MP criticizes teachers' recruitment
03 September 2013, 12:35
Vihiga - Vihiga MP Yusuf Chanzu has criticised the Teachers Service Commission for setting up an unrealistic marking scheme in its primary school teachers’ recruitment of this year following the tough rules that locked many graduates out.
Chanzu said that locking out many of the primary school teachers who had graduated earlier is creation of unnecessary backlog.
“The TSC is not realistic in locking out the teachers who graduated in the year 2006. It is not their fault that they graduated on that year, when there were many hitches and changes to the curriculum,” he said.
Chanzu who is also a member of the Parliamentary Committee on Education said that it would have been better had the TSC absorbed the group fully than leaving them behind, in favour of those who graduated in 2007.
He noted that if the TSC finds the 2006 group of teachers weak, they should blame the examination bodies and the relevant education offices that were responsible for that.
“There is no year that the students set their own curriculum and thus their performance in the exams cannot be blamed on them. Instead, the education offices should take the blame,” he said.
In Vihiga County 105 primary teachers were recruited in the concluded exercise, with the education officers saying that the number was too small to satisfy the need on the ground.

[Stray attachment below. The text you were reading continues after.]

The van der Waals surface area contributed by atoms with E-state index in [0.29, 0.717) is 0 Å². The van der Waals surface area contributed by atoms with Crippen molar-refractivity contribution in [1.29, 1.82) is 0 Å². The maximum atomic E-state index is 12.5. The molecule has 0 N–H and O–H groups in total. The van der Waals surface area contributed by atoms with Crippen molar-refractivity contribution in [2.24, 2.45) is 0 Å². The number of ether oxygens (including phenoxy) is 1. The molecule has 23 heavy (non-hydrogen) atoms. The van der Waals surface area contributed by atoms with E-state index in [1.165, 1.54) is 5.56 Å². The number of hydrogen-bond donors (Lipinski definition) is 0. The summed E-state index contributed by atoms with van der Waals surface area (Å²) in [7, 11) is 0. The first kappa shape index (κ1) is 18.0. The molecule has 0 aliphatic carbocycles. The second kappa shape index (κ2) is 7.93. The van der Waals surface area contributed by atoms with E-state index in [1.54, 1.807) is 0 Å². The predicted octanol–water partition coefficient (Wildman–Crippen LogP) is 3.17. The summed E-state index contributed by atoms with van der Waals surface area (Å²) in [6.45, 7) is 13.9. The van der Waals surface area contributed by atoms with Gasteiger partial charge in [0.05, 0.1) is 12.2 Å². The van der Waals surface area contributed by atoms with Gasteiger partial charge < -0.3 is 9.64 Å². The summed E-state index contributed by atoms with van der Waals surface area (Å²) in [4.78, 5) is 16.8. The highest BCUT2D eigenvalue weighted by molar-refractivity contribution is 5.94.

TSC director in the County Paul Kokello said that the number of the teachers that have been employed is only a drop in the ocean and the government should consider increasing the budgetary allocation for the commission so that more are employed.
“The shortage that we have is such big and most schools are forced to incur extra expenses as they look for teachers who can fill the gap,” said Kokello.
Kenya National Union of Teachers (Knut) Hamisi Branch secretary Nathaniel Shibira said that the entire county needed more than 1000 teachers in the primary schools alone.
Shibira further added that many of the teachers who applied to be considered for employment had raised concerns over the unfair marking system introduced by the TSC.
“Complaints come in plenty but we have advised the teachers to calm down as we seek for means of dealing with the problem in the near future,” he said.
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